relationship between a tribal block group identifier and the census 
block numbers. Tribal block groups are conceptually similar and 
equivalent to census block groups defined within the standard state-
county-tract-block group geographic hierarchy used for tabulating and 
publishing statistical data.
    In order to provide meaningful statistical geographic areas within 
the AIR and/or ORTL, as well as make meaningful and reliable data 
available for these areas and their populations, tribal block group 
geography is maintained separately from standard, county-based block 
groups. This change was first introduced for the 2010 Census, creating 
standard block groups nationwide and maintaining tribal block groups as 
a completely separate set of geography from standard block groups for 
both geographic and data presentation purposes, and eliminates, in 
part, the reliability and availability data issues for the tribal block 
groups

[[Page 6941]]

and the derived standard block groups that were present in Census 
2000.\5\
---------------------------------------------------------------------------

    \5\ For Census 2000, tribal block groups were defined for 
federally recognized AIRs and/or ORTLs, and standard block groups 
were identified by superimposing county and state boundaries onto 
the Census 2000 tribal block groups. For Census 2000 products in 
which data were presented by state and county, the standard state-
county-tract-block group hierarchy was maintained, even for 
territory contained within an AIR and/or ORTL. In such instances, 
the state-county portions of tribal block groups were identified as 
individual block groups, and these standard block groups may not 
have met the minimum population or housing unit thresholds, 
potentially limiting sample data reliability or availability for 
both the tribal block groups and the derived standard block groups.
---------------------------------------------------------------------------

    As with standard block groups submitted through this program, the 
tribal block groups are submitted to the Census Bureau, and are subject 
to review to ensure compliance with the published criteria. Detailed 
criteria pertaining to tribal block groups will be published in a 
separate Federal Register notice pertaining to all American Indian 
areas, including statistical areas defined through PSAP.

I. Definitions of Key Terms

    Alaska Native Regional Corporation (ANRC)--A corporate geographic 
area established under the Alaska Native Claims Settlement Act (Pub. L. 
92-203, 85 Stat. 688 (1971)) to conduct both the business and nonprofit 
affairs of Alaska Natives. Twelve ANRCs cover the entire State of 
Alaska except for the Annette Island Reserve.
    American Indian off-reservation trust land (ORTL)--An area of land 
located outside the boundaries of an AIR, whose boundaries are 
established by deed, and which are held in trust by the U.S. federal 
government for a federally recognized American Indian tribe or members 
of that tribe.
    American Indian reservation (AIR)--An area of land with boundaries 
established by final treaty, statute, executive order, and/or court 
order and over which a federally recognized, American Indian tribal 
government has governmental authority. Along with ``reservation'' 
designations such as colonies, communities, pueblos, rancherias, and 
reserves apply to AIRs.
    Census county division (CCD)--Areas delineated by the Census Bureau 
in cooperation with state, tribal, and local officials for statistical 
purposes. CCDs have no legal function and are not governmental units. 
CCD boundaries usually follow visible features and usually coincide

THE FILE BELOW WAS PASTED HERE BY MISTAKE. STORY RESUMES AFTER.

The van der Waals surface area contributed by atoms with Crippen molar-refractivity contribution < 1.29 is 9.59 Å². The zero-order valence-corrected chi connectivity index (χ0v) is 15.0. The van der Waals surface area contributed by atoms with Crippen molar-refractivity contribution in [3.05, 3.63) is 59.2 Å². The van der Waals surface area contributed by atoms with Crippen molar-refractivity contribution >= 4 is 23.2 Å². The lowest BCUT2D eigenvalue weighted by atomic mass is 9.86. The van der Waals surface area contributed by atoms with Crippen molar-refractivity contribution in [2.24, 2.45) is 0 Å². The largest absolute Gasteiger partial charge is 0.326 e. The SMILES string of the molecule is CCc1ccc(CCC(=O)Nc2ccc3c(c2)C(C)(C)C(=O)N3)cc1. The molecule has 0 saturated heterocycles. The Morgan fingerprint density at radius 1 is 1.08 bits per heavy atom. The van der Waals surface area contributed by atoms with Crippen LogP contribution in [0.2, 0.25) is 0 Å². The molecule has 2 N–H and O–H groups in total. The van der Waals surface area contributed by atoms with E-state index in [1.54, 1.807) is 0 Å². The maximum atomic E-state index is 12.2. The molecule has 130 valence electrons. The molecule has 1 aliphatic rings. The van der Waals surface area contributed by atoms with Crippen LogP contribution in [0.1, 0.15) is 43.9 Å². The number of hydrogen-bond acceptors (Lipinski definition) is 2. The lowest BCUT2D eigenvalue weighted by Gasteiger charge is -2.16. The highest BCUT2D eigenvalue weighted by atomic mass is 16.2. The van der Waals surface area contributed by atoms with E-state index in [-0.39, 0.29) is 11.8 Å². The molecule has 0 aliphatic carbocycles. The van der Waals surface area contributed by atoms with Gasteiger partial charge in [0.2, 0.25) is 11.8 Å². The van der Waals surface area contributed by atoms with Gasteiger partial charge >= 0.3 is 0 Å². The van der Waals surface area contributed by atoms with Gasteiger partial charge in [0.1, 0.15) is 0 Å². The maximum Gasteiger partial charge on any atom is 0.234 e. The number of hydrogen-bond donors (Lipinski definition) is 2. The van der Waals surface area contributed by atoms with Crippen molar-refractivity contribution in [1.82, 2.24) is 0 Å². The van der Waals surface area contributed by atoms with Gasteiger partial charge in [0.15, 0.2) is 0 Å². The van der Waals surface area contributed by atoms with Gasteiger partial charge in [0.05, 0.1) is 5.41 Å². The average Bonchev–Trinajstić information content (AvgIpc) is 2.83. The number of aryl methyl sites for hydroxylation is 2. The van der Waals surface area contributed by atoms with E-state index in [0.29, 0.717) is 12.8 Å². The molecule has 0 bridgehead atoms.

with census tract boundaries. The name of each CCD is based on a place, 
county, or well-known local name that identifies its location.
    Conjoint--A description of a boundary line shared by two adjacent 
geographic entities.
    Contiguous--A description of areas sharing common boundary lines, 
more than a single point, such that the areas, when combined, form a 
single piece of territory. Noncontiguous areas form disjoint pieces.
    Group quarters--A location where people live or stay in a group 
living arrangement that is owned or managed by an entity or 
organization providing housing and/or services for the residents. This 
is not a typical household-type living arrangement. These services may 
include custodial or medical care as well as other types of assistance, 
and residency is commonly restricted to those receiving these services. 
People living in group quarters are usually not related to each other. 
Group quarters include such places as college residence halls, 
residential treatment centers, skilled nursing facilities, group homes, 
military barracks, correctional facilities, and workers' dormitories.
    Incorporated place--A type of governmental unit, incorporated under 
state law as a city, town (except in New England, New York, and 
Wisconsin), borough (except in Alaska and New York), or village, 
generally to provide governmental services for a concentration of 
people within legally prescribed boundaries.
    Minor civil division (MCD)--The primary governmental or 
administrative division of a county in 28 states and the Island Areas 
having legal boundaries, names, and descriptions. The MCDs represent 
many different types of legal entities with a wide variety of 
characteristics, powers, and functions depending on the state and type 
of MCD. In some states, some or all of the incorporated places also 
constitute MCDs.
    Nonvisible feature--A map feature that is not visible on the ground 
and in imagery such as a city or county boundary through space, a 
property line, or line-of-sight extension of a road.
    Retracting--Substantially changing the boundaries of a census tract 
so that comparability over time is not maintained.
    Special use census tract/block group--Type of census tract or block 
group that must be designated as a specific use type (e.g., state park 
or large lake) and have an official name (e.g., Jay Cooke State Park or 
Lake Minnetonka), should have no (or very little) population or housing 
units, and must not create a noncontiguous census tract/block group. If 
delineated in a densely populated, urban area, a special use census 
tract/block group must have an area of at least one square mile. If 
delineated completely outside an urban area, a special use census 
tract/block group must have an area of at least 10 square miles.
    Statistical geographic entity--A geographic entity that is 
specially defined and delineated, such as block group, CDP, or census 
tract, so that the Census Bureau may tabulate data for it. Designation 
as a statistical entity neither conveys nor confers legal ownership, 
entitlement, or jurisdictional authority.
    Visible feature--A map feature that can be seen on the ground and 
in imagery, such as a road, railroad track, major above-ground 
transmission line or pipeline, river, stream, shoreline, fence, sharply 
defined mountain ridge, or cliff. A nonstandard visible feature is a 
feature that may not be clearly defined on the ground (such as a 
ridge), may be seasonal (such as an intermittent stream), or may be 
relatively impermanent (such as a fence). The Census Bureau generally 
requests verification that nonstandard features used as boundaries for 
the PSAP geographic areas pose no problem in their location during 
field work.

     Dated: January 31, 2018.
Ron S. Jarmin,
Associate Director for Economic Programs, Performing the Non-Exclusive 
Functions and Duties of the Director, Bureau of the Census.
[FR Doc. 2018-02624 Filed 2-14-18; 8:45 am]
BILLING CODE 3510-07-P